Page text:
Our best guess for this one is 1947. It shows the Alford Main Street looking west towards the Haughton Arms Hotel. The photographer must have been standing outside what is today the Royal Bank of Scotland.
I discovered this photo in my mother’s loft. She has no recollection of how it came to be there, when it was taken, or any of the people it shows, but she narrows it to the immediate post-war years based on the fashions and the shops.
Among the interesting buildings are Alexander and Wilson’s chemist shop on the left in the middle distance, which must have sold cigarettes because a “Players Please” sign hangs above the door. It is still Wilson’s the Chemist nearly 70 years later. My recollections of the shop in the 1960s include a wonderful smell of what I now know to be lavender, possibly with a hint of menthol, and row after row of old-style bottles of Latin-labelled potions and powders, and a huge bank of mahogany drawers, each containing medicaments of various kinds.
Mr Wilson, grandfather of the current chemist, was a kindly soul with a twinkle behind his gold-rimmed half-moon glasses. He had a thriving trade in sweeties, and occasionally handed out a free pear drop. I have a vague memory that he always wore a three-piece suit with a fob watch.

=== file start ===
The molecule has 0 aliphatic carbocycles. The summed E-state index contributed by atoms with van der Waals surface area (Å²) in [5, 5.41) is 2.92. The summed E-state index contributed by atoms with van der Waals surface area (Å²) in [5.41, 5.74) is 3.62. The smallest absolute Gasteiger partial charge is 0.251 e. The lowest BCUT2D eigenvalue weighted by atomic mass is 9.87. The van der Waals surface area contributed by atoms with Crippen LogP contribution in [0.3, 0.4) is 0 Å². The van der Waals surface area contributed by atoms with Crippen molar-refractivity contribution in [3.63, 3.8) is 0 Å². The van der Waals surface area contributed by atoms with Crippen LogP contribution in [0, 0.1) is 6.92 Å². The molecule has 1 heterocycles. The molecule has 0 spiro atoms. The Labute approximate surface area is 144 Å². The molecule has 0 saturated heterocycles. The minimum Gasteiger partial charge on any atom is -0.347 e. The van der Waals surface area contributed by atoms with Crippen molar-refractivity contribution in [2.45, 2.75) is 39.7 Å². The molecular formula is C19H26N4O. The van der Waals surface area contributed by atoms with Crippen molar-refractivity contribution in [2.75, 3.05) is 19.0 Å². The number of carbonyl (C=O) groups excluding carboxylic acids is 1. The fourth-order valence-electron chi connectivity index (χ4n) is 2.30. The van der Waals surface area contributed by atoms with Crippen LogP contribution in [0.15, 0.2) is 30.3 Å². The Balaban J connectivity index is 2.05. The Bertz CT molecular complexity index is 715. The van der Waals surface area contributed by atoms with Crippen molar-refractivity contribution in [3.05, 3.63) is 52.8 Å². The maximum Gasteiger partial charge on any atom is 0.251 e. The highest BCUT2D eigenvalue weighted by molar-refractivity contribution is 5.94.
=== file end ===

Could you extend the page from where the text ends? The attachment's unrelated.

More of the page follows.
On the opposite side of the street is one of the village banks. It became the Clydesdale Bank eventually and sadly shut its doors for the last time in July, 2014, in the latest round of retail banking cuts.
To the right is Willie Stewart’s bakery, with his delivery van parked on the pavement. It was one of two village bakeries for many years, the other run at the other end the village by his brother John. From being a two-baker village, Alford is now a no-baker village. Like many other small communities in North-east Scotland, its shops bring in bakery products daily from larger-scale bakeries in bigger towns.
It’s a shame. There was something special about wandering past a working bakehouse with a warm, yeasty smell of softies and butteries wafting across the road.